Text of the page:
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Greg Marley in The Boston Globe

Greg Marley, author of Chanterelle Dreams, Amanita Nightmares: The Love, Lore, and Mystique of Mushrooms, was profiled in the food section of yesterday’s Boston Globe. Greg will be appearing at Water Street Books in Exeter, New Hampshire on Saturday, November 6th – if you’re in the northeast, don’t miss him!

Mushroomer unearths a delicacy in the forest
By Jonathan Levitt

LINCOLNVILLE, Maine — Greg Marley is in a damp grove of hemlock, toting a woven basket, followed closely by Rosie, his big black Newfoundland. He’s looking for black trumpet mushrooms and finds the sinister-looking, funnel-shaped fungi on a patch of moss. “The French call them trumpets of death,’’ he says. “It’s probably because they want them all to themselves. They’re my wife’s favorite. So good on pizza.’’

Marley, 55, says that anyone with an interest in foraging will find at least six edible varieties of mushroom growing in New England fields and forests. In his new book, “Chanterelle Dreams, Amanita Nightmares: The Love, Lore, and Mystique of Mushrooms,’’ he elaborates on chanterelles, porcini, puffballs, morels, shaggy manes, and chicken mushrooms. “Americans are a mycophobic bunch’’ — afraid of mushrooms, says Marley. “Walking through the woods, the assumption is that most wild mushrooms are poisonous, and that they have the potential to sicken or kill anyone foolish enough to pick and eat one. But once you know a mushroom, it is hard to mistake it for anything else, and actually, around here, there are many more edible mushrooms than there are poisonous ones.’’ Because of mycophobia, Marley has some wooded areas all to himself. In the fall, that means a bonanza. Read the full article at Boston.com. Greg Marley’s Chanterelle Dreams, Amanita Nightmares, is available now.


Ask the Experts: Submit Your Permaculture Questions Now

Attention all growers, food-lovers, and green-living enthusiasts, we are once again celebrating Permaculture Month by putting our pioneering permaculture authors to work for you. Chelsea Green is proud to publish and distribute some of the most recognized, and award-winning, names in permaculture, and we’re making several of them available to our readers to answer any and […] Read More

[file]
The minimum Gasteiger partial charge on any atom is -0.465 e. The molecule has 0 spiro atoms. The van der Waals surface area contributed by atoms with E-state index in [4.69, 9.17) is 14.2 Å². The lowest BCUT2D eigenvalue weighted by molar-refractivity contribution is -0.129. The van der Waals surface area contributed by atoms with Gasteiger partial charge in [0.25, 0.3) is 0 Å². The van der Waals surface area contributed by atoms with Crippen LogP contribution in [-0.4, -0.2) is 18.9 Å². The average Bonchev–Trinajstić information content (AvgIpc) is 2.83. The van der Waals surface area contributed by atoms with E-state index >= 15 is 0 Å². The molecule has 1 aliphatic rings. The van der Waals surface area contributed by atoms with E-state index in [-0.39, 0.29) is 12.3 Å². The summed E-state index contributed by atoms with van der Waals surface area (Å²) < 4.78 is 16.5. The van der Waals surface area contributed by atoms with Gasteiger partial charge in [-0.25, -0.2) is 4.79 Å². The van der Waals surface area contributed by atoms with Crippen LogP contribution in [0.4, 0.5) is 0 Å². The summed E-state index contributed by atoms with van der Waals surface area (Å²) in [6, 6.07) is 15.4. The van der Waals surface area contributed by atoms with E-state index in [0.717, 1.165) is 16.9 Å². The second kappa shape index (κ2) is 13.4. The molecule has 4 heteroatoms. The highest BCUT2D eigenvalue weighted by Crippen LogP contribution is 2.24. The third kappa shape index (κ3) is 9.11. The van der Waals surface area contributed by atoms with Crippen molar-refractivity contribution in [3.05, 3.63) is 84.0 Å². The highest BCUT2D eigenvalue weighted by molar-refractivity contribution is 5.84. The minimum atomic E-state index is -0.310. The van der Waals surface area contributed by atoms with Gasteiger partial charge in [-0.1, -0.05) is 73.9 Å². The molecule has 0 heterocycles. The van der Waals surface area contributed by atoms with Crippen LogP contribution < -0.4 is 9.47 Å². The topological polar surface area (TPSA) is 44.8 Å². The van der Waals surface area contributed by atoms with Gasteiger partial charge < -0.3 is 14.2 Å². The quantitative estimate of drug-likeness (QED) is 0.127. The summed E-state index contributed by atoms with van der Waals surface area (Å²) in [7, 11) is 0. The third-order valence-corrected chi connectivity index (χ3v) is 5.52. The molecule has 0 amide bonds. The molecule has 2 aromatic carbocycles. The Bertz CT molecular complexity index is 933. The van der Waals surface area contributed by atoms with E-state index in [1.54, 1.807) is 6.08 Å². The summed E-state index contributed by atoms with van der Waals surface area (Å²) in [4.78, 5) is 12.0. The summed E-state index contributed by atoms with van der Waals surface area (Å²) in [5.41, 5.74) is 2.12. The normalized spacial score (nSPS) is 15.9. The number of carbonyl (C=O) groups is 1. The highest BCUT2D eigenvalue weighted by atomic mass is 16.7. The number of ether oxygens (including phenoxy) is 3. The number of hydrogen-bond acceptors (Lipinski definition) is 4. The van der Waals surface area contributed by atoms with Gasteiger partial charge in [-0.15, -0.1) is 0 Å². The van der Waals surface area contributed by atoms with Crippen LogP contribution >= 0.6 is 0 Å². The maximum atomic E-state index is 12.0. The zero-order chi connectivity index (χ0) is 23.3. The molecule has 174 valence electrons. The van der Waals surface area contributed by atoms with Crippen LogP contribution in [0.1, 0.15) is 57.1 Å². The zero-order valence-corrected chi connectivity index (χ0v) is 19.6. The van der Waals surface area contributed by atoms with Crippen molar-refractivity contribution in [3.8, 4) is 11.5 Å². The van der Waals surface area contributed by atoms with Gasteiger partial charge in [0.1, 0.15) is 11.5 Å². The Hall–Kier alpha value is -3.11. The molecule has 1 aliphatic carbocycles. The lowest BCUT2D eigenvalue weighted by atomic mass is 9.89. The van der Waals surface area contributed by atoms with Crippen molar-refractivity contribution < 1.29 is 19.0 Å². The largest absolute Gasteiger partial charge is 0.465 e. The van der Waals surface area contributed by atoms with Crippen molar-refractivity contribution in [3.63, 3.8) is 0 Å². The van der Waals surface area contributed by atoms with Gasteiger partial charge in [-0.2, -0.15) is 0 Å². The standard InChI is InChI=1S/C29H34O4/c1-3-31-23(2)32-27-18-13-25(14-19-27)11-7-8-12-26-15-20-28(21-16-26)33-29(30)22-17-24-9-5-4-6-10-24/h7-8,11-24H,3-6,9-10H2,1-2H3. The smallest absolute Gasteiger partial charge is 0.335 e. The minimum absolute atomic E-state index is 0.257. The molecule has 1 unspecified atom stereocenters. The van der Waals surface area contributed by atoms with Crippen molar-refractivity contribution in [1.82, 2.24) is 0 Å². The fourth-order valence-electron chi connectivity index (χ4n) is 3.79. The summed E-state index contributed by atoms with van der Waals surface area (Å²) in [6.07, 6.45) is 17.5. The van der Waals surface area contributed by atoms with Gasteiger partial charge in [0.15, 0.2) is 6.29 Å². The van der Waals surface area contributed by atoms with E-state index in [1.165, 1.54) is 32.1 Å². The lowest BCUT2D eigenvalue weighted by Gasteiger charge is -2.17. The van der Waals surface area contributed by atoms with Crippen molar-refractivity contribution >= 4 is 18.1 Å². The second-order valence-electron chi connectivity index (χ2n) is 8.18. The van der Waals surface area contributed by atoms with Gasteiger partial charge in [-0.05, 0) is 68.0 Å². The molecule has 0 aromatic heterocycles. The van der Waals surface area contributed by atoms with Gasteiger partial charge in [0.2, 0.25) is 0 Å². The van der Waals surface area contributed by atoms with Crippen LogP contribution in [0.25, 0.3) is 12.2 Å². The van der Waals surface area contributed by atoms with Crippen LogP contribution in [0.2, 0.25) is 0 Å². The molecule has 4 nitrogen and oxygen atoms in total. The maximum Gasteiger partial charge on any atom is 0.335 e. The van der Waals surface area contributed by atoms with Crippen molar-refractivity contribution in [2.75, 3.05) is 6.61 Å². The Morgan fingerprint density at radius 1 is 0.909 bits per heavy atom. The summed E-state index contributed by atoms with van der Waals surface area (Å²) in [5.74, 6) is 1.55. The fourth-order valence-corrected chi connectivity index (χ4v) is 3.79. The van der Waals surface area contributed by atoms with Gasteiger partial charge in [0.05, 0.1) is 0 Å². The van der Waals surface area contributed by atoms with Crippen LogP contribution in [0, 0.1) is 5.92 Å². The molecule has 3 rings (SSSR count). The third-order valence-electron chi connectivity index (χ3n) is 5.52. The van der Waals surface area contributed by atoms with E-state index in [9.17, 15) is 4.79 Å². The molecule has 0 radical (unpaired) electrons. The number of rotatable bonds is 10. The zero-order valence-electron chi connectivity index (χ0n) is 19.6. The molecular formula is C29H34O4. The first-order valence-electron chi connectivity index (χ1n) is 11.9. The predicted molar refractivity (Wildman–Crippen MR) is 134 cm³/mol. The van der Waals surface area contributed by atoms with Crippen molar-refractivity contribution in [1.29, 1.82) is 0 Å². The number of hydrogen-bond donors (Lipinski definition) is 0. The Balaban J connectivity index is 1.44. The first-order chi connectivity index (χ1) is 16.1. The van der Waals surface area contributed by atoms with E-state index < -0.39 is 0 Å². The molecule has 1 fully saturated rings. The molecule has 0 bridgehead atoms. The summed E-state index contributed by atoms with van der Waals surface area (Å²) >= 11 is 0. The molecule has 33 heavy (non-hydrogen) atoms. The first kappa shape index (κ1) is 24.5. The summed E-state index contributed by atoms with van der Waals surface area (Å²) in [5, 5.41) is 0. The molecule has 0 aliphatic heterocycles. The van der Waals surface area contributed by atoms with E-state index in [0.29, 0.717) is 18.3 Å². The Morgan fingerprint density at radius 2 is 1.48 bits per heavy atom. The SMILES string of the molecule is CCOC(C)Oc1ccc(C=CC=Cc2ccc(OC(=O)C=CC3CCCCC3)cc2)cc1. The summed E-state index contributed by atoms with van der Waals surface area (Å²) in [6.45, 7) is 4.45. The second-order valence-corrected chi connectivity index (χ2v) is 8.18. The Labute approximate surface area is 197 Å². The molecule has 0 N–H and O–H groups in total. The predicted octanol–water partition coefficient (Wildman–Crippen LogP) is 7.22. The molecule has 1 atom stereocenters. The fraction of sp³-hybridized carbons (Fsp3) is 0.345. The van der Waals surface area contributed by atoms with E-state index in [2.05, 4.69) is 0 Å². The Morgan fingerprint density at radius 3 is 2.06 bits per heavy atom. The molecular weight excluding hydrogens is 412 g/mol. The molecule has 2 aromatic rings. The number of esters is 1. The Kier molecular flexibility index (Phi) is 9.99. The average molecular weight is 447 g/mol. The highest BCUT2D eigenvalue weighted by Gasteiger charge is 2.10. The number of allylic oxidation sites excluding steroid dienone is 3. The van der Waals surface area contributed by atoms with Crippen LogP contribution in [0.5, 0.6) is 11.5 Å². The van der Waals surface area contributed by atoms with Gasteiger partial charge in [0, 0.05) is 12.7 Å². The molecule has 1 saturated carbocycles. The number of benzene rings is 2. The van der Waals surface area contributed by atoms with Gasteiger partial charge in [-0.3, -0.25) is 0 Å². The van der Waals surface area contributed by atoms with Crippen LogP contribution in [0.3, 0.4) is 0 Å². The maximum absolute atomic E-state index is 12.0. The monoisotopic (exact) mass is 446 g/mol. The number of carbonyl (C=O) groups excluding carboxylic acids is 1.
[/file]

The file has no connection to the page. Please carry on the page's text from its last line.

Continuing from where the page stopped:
Hands-On Learning: School of The New American Farmstead

This summer, twelve of our authors (plus Chelsea Green’s own President and Publisher) will be leading hands-on intensive courses at Sterling College in Craftsbury, Vermont.These workshops, classes, and certifications will inspire you, equip you with marketable skills, and provide you with new perspectives on integrated, community-centered farming and food production.Engage your SensesThe hands-on courses will […] Read More

The Occidental Arts and Ecology Center Cookbook Wins IACP Award

Chelsea Green is thrilled to have received the Food Matters Award for The Occidental Arts & Ecology Center Cookbook, by the OAEC Collective and Olivia Rathbone.The International Association of Culinary Professionals announced its 2016 IACP Award winners on April 3 during a ceremony in Los Angeles.The awards recognize the best food writing of the year, […] Read More

Recipe: Pascal Baudar’s Basic Wild Kimchi

Experiment with what you have, anything from the mustard family will work extremely well. Read More

10 Books to Curl Up With This Winter

William Wordsworth was right when he said, “Nature never did betray the heart that loved her.” Nevertheless, the cold, dark days of winter can still get the best of even Nature’s most tenderhearted admirer. What’s one to do? We here at Chelsea Green have concocted the perfect cabin fever remedy with our suggested winter reading […] Read More
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